Freestanding children's hospitals had the largest financial losses for pediatric inpatients covered by Medicaid, suggesting hospitals may be unlikely to offset decreased Disproportionate Share Hospital (DSH) payments from caring for fewer uninsured patients as a result of health insurance expansion, according to an article published online by JAMA Pediatrics.
Medicaid provides DSH payments to offset financial losses from caring for both Medicaid-insured and uninsured patients. Caring for patients covered by Medicaid contributes to uncompensated care costs because Medicaid typically reimburses less than hospital costs.
‘Disproportionate Share Hospital payment reductions can be compensated through the increased enrollment of uninsured patients into either public or private insurance.’
AdvertisementThe Patient Protection and Affordable Care Act (ACA) reduces the number of uninsured patients and because of this decrease, the ACA and congressional action will, beginning in 2018, gradually reduce DSH payments to hospitals. DSH payments totaled $13.5 billion in 2013; DSH payments are scheduled to be reduced annually by $2 billion in 2018 with an increasing reduction up to $8 billion by 2025. About one-third of children are insured by Medicaid and the percentage of children without insurance is small compared with adults.
Jeffrey D. Colvin, M.D., J.D., of Children's Mercy Hospitals and Clinics, University of Missouri, Kansas City, and coauthors identified types of hospitals with the highest Medicaid losses from pediatric inpatient care.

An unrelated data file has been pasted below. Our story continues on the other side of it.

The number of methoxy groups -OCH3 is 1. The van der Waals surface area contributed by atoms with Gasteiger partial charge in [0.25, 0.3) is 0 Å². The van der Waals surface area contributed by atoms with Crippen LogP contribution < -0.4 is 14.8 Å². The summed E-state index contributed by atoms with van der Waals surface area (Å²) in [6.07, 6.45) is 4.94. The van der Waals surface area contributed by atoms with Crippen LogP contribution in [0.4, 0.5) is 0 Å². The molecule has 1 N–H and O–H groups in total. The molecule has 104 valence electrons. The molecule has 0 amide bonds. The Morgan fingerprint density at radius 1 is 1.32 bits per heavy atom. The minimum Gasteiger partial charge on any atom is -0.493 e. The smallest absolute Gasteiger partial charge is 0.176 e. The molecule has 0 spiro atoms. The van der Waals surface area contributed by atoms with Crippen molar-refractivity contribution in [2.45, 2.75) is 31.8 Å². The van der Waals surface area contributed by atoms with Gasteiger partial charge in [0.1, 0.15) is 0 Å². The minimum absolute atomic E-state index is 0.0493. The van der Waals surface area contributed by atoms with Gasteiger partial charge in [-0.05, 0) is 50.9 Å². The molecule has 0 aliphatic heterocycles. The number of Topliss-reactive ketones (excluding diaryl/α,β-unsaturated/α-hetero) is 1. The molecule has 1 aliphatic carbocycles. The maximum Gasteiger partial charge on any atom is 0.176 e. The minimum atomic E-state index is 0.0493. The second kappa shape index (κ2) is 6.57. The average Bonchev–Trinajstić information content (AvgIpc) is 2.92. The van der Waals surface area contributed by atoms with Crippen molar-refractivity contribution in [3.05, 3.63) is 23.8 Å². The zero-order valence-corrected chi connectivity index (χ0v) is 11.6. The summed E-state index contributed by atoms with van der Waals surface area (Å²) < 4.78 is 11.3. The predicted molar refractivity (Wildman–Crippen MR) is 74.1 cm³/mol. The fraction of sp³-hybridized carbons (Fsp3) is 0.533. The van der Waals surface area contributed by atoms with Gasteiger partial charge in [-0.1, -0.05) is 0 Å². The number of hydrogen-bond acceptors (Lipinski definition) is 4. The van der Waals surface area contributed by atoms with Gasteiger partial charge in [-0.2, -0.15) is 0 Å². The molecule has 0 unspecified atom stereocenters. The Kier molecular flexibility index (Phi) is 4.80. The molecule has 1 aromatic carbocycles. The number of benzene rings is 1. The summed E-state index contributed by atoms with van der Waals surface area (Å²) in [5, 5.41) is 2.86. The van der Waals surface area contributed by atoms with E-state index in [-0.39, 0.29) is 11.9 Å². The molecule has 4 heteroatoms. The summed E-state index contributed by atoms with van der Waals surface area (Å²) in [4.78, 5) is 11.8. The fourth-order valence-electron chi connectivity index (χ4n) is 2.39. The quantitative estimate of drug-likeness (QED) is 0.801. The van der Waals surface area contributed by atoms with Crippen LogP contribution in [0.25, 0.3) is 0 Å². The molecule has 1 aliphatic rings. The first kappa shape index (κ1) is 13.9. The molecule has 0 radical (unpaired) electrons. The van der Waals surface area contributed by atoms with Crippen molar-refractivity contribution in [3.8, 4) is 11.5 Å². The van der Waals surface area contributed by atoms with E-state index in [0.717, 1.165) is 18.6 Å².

Authors analyzed Medicaid-insured hospital discharges for patients 20 and younger from 23 states in a 2009 database. The study population included 1,485 hospitals and 843,725 Medicaid-insured discharges.
The authors report that freestanding children's hospitals had a higher median number of Medicaid-insured discharges with about 4,082 per hospital compared with non-children's hospital teaching hospitals with 674 and non-children's hospital non-teaching hospitals with 161. Freestanding children's hospitals had the largest median Medicaid losses from pediatric inpatient care at about $9.7 million per hospital. Non-children's hospital teaching hospitals had smaller Medicaid losses of about $204,000 and non-children's hospital non-teaching hospitals with losses of about $28,000 per hospital. DSH payments to freestanding children's hospitals helped cut Medicaid losses about in half.
Authors note study limitations could underestimate financial losses because the study did not include outpatient or observation-stay discharges.
"Given the few uninsured children at children's hospitals, those hospitals are unlikely to offset DSH payment reductions through the increased enrollment of uninsured patients into either public or private insurance. Children's hospitals serve many of the most complex patients. In this era of health care system reform, we need to consider how these payment changes may affect the unique patient populations served by children's hospitals," the study concludes.
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